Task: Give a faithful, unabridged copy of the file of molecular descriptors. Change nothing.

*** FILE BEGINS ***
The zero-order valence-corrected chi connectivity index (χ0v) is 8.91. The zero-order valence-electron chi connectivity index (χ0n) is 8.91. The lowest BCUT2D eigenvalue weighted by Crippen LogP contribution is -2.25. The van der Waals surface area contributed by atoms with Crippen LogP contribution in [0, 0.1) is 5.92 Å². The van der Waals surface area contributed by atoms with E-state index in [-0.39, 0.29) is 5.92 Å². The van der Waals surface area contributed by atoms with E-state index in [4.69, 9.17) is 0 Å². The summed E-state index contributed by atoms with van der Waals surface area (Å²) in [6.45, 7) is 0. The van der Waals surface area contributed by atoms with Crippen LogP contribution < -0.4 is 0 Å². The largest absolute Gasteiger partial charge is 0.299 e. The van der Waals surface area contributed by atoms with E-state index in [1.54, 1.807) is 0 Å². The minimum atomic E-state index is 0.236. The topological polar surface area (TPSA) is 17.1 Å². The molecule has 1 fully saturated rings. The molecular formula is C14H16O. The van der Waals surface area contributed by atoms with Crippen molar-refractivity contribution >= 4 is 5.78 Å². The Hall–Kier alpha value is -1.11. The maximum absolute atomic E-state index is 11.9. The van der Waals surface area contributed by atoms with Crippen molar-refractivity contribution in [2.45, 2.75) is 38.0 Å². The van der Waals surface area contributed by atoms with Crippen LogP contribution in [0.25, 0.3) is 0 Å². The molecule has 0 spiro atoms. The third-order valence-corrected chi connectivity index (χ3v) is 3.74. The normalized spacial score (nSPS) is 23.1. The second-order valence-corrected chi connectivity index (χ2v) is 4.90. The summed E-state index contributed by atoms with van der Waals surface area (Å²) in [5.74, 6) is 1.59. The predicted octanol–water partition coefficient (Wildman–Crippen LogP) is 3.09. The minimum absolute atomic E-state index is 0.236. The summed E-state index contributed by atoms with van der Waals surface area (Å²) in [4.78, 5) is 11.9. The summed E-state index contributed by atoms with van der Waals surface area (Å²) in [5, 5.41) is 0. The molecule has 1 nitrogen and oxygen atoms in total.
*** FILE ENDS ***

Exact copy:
The zero-order valence-corrected chi connectivity index (χ0v) is 8.91. The zero-order valence-electron chi connectivity index (χ0n) is 8.91. The lowest BCUT2D eigenvalue weighted by Crippen LogP contribution is -2.25. The van der Waals surface area contributed by atoms with Crippen LogP contribution in [0, 0.1) is 5.92 Å². The van der Waals surface area contributed by atoms with E-state index in [-0.39, 0.29) is 5.92 Å². The van der Waals surface area contributed by atoms with E-state index in [4.69, 9.17) is 0 Å². The summed E-state index contributed by atoms with van der Waals surface area (Å²) in [6.45, 7) is 0. The van der Waals surface area contributed by atoms with Crippen LogP contribution < -0.4 is 0 Å². The largest absolute Gasteiger partial charge is 0.299 e. The van der Waals surface area contributed by atoms with E-state index in [1.54, 1.807) is 0 Å². The minimum atomic E-state index is 0.236. The topological polar surface area (TPSA) is 17.1 Å². The molecule has 1 fully saturated rings. The molecular formula is C14H16O. The van der Waals surface area contributed by atoms with Crippen molar-refractivity contribution >= 4 is 5.78 Å². The Hall–Kier alpha value is -1.11. The maximum absolute atomic E-state index is 11.9. The van der Waals surface area contributed by atoms with Crippen molar-refractivity contribution in [2.45, 2.75) is 38.0 Å². The van der Waals surface area contributed by atoms with Crippen LogP contribution in [0.25, 0.3) is 0 Å². The molecule has 0 spiro atoms. The third-order valence-corrected chi connectivity index (χ3v) is 3.74. The normalized spacial score (nSPS) is 23.1. The second-order valence-corrected chi connectivity index (χ2v) is 4.90. The summed E-state index contributed by atoms with van der Waals surface area (Å²) in [5.74, 6) is 1.59. The predicted octanol–water partition coefficient (Wildman–Crippen LogP) is 3.09. The minimum absolute atomic E-state index is 0.236. The summed E-state index contributed by atoms with van der Waals surface area (Å²) in [4.78, 5) is 11.9. The summed E-state index contributed by atoms with van der Waals surface area (Å²) in [5, 5.41) is 0. The molecule has 1 nitrogen and oxygen atoms in total.